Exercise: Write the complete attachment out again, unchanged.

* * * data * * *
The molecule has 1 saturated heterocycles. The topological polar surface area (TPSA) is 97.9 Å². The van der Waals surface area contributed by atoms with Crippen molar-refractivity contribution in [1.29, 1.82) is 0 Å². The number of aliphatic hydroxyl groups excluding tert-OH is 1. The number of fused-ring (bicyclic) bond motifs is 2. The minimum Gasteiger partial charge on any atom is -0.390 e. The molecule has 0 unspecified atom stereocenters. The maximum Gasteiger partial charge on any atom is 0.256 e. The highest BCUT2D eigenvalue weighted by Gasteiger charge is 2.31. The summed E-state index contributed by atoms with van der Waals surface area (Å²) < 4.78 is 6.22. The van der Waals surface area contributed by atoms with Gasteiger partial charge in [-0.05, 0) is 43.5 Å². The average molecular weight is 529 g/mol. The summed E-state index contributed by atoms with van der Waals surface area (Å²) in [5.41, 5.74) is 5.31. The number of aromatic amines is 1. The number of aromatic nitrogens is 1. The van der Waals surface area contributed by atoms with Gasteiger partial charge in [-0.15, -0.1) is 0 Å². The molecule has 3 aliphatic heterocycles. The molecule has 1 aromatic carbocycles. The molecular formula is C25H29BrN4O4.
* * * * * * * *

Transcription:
The molecule has 1 saturated heterocycles. The topological polar surface area (TPSA) is 97.9 Å². The van der Waals surface area contributed by atoms with Crippen molar-refractivity contribution in [1.29, 1.82) is 0 Å². The number of aliphatic hydroxyl groups excluding tert-OH is 1. The number of fused-ring (bicyclic) bond motifs is 2. The minimum Gasteiger partial charge on any atom is -0.390 e. The molecule has 0 unspecified atom stereocenters. The maximum Gasteiger partial charge on any atom is 0.256 e. The highest BCUT2D eigenvalue weighted by Gasteiger charge is 2.31. The summed E-state index contributed by atoms with van der Waals surface area (Å²) < 4.78 is 6.22. The van der Waals surface area contributed by atoms with Gasteiger partial charge in [-0.05, 0) is 43.5 Å². The average molecular weight is 529 g/mol. The summed E-state index contributed by atoms with van der Waals surface area (Å²) in [5.41, 5.74) is 5.31. The number of aromatic amines is 1. The number of aromatic nitrogens is 1. The van der Waals surface area contributed by atoms with Gasteiger partial charge in [-0.15, -0.1) is 0 Å². The molecule has 3 aliphatic heterocycles. The molecule has 1 aromatic carbocycles. The molecular formula is C25H29BrN4O4.